Costain Group plc (lon:cost)
Costain – Huge Turnover And No Profits.


ItemCurrent PeriodPrevious Period
Period12 Months12 Months
Adjusted Earnings
Adjusted EBITDA
Statutory Profit(£7m)(£3m)
Adjusted Profit£15m£50m
Total Debt£116m£70m
Net Debt(£65m)(£118m)
Title: Costain – Huge Turnover And No Profits.
Company: COST - Costain Group plc
Share Price Then: 44.5p
Author: Ian Smith
Date: Tue 08 Sep 2020
Comments: In May 2020 Costain raised £100m by issuing new 166m new shares at 60p roughly 20% less than the market price as an 80/20 accelerated/open offer.

The funding is needed for general corporate purposes when one considers that The Group has a strong order book of £4.2 billion (including £1.1 billion relating to HS2) as at 31 December 2019 this is a seems to be a pretty small amount of money in that context.

Until you realise that the company seems top operate on low single digit profit margins 2%-4% putting them almost into the same category as supermarkets.

The last share issue was for £75m in 2014 at 225p a share and the share price traded between 300p and 400p since 2015 up until Jun 2019 when it dropped by about a third after a trading update.

The current market cap is £126m and pre covid around £400m
HS2 has now started and it does seem to enjoy current government support and as it is bound to overrun the budget we need to understand who will fund this overrun?

The A465 road contract seems to have them with a £45m bill

There is the National Grid Peterborough and Huntington contract awarded in 2016 which has also been exited. What the cost of this will be in either penalties or lost payments is unclear The termination agreement incorporates a legal process over the next 18 months to agree up to £80 million of identified compensation events, recover costs to date and eliminate a potential liability to National Grid for completing the works. the company has £49m due from this contract which will be part of this discussion.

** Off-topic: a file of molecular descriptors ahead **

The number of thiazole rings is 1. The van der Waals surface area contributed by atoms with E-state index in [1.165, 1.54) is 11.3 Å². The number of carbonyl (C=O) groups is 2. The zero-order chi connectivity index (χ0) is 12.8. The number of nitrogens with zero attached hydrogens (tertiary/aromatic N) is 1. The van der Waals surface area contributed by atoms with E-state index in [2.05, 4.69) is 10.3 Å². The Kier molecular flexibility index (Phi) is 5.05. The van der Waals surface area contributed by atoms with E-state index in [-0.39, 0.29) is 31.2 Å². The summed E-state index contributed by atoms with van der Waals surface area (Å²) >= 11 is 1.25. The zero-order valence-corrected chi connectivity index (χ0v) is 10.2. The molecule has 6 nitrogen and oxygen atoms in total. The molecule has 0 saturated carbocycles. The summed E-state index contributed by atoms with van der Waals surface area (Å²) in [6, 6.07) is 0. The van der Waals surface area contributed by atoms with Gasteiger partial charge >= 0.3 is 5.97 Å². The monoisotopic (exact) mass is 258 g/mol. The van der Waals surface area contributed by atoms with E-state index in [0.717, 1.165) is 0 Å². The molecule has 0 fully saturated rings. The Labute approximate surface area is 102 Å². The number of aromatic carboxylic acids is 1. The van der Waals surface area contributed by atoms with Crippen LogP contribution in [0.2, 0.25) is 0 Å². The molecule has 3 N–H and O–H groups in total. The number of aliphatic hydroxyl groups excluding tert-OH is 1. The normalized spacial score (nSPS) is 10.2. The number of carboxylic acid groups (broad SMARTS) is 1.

What is clear is the question of is Costain a gravy train for everybody but the share holders seems valid?
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Previous Commentaries On Costain Group plc
Date Share Price Author Commentary
Mon 09 Dec 2019161pIan Smith

Costain – Pretty Much A Four Year Low

Costain had a big share drop price in June 2019 from 300p down to 170p and another drop today removing a slight recovery.

They are in dispute with the Welsh government over a road contract, converting part of the A465 to a dual carriageway. Initially budgeted at £220m it is now expected to be £54m over budget. Completion is expected by the H1 2021 and the work will be completed.

This is expected to drop the year end profits by around £20m to around £17m, this is tiny at around 2% of turnover whereas it was expecting about 4.5% which is still a very very slim margin.

On the plus side Bank borrowings seem surprisingly small for the sector at around £90m of bank debt, made up of £31m of a £131m Revolving Credit Facility and a £60m loan, this is due June 2022. There are also bonds of up to £320m of which £100m had been taken up by Dec 2018.
The group has about £4.2bn in orders, but about £1.1bn is HS2 related so this has to be regarded as fairly uncertain.

Will Boris Johnson decide that the money is better spent on those Labour constituencies that voted Tory and got him back into power than on a project that may be seen as London centric? Yet even if HS2 is cancelled it is eminently possible that the same amount will be spent on other rail projects in the midlands and the north allowing Costain to replace the lost HS2 business.

For me the big problem is that the company is generally not able to generate business by itself, it is a supplier of large and man-power heavy projects which are dependent upon customers being willing to spend.

Given how difficult it is for an outsider to understand construction company accounts the debt is worrying, not by its absolute amount but can it be repaid and is it the number that a laymen would recognise as being the “real” number?

Seeing that there appears to be a huge amount of cash in the bank is easy, but working out where it is supposed to go is another matter.